Posted by Rojas @ 1:17 am on January 25th 2010

Obama’s Stalking Horses

I think it’s readily apparent that President Obama’s post-Massachusetts agenda has been constructed around the need to rebuild his political capital.

The Wall Street reforms he’s proposing, while reasonable in themselves, do nothing whatsoever to create moral hazard or to eliminate the mortgage lending practices that led to the recession in the first place; they are rather transparently designed to position him as The Enemy of Corporate Greed. And if the Republicans are foolish enough to position themselves in opposition–well, so much the better for Congressional Dems in November.

SCOTUS appears to have killed campaign finance reform as we know it; the President’s complaints over the weekend amount to a lament for a set of policy changes that are now clearly beyond the authority of the legislature to enact. He simply has no solution to propose. That doesn’t mean, though, that the lamentation doesn’t serve his you-and-I-against-the-powerful narrative.

And in that same vein, back to health care:

We are going to keep on working to get this done — with Democrats, I hope with Republicans — anybody who’s willing to step up. Because I’m not going to watch more people get crushed by costs or denied care they need by insurance company bureaucrats. I’m not going to have insurance companies click their heels and watch their stocks skyrocket because once again there’s no control on what they do.

The decidedly unsubtle message: President Obama is on our side against the greedy insurance companies.

This, of course, is particularly shameless given that the reform proposal the President signed off on was developed in partnership with the insurance companies and was designed in large part to further enrich them. Lest we somehow forget: the proposal currently on the table constitutes a mandate that Americans, as a condition of citizenship, purchase health insurance from private providers. It is the first such mandate in American history. THAT is the nature of President Obama’s bold fight against the insurance industry–the same insurance industry that financed his own Presidential campaign so lavishly.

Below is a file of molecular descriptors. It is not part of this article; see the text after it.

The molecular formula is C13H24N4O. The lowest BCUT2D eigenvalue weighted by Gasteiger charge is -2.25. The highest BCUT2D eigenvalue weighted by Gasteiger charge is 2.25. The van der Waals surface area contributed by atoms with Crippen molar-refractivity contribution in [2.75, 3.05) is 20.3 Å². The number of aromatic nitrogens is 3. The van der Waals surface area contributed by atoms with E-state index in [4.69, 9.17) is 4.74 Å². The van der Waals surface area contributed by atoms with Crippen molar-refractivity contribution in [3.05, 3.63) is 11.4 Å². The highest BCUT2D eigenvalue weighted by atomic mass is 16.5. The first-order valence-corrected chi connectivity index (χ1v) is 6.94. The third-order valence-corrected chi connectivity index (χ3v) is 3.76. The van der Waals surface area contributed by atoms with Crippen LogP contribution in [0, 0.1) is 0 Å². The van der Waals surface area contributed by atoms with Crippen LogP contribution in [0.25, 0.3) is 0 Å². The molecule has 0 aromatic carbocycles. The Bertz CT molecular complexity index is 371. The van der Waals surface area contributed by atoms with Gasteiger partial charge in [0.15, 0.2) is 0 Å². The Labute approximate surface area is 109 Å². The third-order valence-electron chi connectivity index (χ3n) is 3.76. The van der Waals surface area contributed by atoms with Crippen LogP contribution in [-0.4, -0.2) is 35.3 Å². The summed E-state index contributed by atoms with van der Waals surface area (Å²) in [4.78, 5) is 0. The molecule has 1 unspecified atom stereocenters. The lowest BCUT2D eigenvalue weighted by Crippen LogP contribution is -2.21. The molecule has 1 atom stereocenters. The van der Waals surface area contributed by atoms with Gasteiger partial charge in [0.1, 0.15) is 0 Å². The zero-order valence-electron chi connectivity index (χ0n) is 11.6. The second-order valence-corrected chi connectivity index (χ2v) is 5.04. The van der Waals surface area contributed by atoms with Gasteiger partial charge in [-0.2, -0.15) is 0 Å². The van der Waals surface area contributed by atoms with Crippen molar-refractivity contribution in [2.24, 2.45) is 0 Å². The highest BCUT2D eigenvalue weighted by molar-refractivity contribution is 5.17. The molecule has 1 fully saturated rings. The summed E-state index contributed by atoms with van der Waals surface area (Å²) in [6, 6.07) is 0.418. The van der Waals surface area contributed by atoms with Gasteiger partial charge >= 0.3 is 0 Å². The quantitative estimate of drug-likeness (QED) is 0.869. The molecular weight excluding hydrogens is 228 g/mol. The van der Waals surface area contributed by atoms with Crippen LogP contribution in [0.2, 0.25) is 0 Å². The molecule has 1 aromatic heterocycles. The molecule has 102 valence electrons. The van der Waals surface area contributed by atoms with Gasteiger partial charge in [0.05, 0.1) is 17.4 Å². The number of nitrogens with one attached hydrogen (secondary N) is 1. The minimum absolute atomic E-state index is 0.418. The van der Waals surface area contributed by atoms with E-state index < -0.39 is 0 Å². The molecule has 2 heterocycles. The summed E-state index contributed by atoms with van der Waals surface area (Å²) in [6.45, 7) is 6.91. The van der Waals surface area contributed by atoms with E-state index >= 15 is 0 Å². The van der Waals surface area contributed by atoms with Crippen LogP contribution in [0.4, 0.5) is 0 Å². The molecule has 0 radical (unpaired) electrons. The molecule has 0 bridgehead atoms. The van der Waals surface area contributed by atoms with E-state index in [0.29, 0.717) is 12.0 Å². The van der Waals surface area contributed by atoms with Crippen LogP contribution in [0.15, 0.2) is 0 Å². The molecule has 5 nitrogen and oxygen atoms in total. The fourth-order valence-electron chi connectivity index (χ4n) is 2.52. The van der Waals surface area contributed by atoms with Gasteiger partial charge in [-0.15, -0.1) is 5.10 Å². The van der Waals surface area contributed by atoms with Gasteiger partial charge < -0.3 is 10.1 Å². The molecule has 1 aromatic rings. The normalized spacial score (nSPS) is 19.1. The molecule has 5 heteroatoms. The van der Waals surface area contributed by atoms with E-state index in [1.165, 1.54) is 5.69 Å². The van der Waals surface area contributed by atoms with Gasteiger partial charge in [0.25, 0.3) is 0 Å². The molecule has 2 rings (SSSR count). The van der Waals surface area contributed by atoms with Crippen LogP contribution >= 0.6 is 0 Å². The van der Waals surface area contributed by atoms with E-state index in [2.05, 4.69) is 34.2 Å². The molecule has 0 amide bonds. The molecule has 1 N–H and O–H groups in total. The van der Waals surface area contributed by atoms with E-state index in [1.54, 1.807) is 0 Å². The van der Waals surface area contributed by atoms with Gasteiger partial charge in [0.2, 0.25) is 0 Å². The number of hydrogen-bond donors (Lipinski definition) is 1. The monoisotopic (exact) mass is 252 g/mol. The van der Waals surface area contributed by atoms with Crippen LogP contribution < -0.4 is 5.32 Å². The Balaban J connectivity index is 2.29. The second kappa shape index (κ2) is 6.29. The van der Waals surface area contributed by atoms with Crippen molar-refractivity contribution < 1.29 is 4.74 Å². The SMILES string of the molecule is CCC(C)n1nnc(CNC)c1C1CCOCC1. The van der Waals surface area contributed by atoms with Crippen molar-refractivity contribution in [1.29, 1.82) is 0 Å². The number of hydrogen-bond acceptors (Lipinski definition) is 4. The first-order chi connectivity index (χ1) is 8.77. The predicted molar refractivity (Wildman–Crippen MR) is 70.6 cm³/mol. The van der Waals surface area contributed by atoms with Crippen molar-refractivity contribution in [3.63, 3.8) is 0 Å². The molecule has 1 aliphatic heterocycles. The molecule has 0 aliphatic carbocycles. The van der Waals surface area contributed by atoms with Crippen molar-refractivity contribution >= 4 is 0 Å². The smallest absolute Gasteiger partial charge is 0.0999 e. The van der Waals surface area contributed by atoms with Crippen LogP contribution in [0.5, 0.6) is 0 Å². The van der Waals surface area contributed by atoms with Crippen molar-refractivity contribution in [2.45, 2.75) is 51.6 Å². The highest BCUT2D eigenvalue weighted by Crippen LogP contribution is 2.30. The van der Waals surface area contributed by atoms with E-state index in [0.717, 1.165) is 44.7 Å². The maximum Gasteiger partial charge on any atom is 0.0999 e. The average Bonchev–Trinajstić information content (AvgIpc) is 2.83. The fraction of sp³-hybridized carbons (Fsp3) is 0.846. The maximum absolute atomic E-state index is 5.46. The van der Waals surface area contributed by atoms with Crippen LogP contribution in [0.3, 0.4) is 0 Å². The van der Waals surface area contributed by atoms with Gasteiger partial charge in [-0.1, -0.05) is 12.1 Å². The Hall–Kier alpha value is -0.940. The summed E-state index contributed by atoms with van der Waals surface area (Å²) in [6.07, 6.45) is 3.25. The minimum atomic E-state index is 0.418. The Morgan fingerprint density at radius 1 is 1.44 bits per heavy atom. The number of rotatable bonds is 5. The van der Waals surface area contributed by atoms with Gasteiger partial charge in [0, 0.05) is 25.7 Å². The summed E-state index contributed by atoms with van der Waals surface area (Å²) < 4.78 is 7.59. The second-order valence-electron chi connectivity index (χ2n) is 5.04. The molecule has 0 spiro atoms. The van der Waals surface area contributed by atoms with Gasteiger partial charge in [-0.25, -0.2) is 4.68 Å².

What is this? It is smart politics; an attempt to press the reset button and reposition the President in the mold of John Edwards circa 2006. One can see the political wisdom of it. The President is posturing as the enemy of corporate greed.

But even the most cursory review of his stances proves that it’s all posturing.


  1. You don’t really want to create moral hazard…

    Comment by Redland Jack — 1/25/2010 @ 12:28 pm

  2. Even John Edwards couldn’t do John Edwards well enough.

    Comment by Adam — 1/25/2010 @ 1:43 pm

  3. Even though Obama’s recent remarks ring hollow, they are troubling. I really don’t relish an administration fervently embracing populism especially with the risk of a cooperative Congress looking down the barrel of reelection.


    Comment by Cameron — 1/25/2010 @ 2:07 pm

  4. It’s “Change You Can Remember From Before”.

    Comment by Adam — 1/25/2010 @ 2:14 pm

  5. John Edwards couldn’t do John Edwards well enough.

    Rielle Hunter apparently could.

    Comment by Rojas — 1/25/2010 @ 2:41 pm

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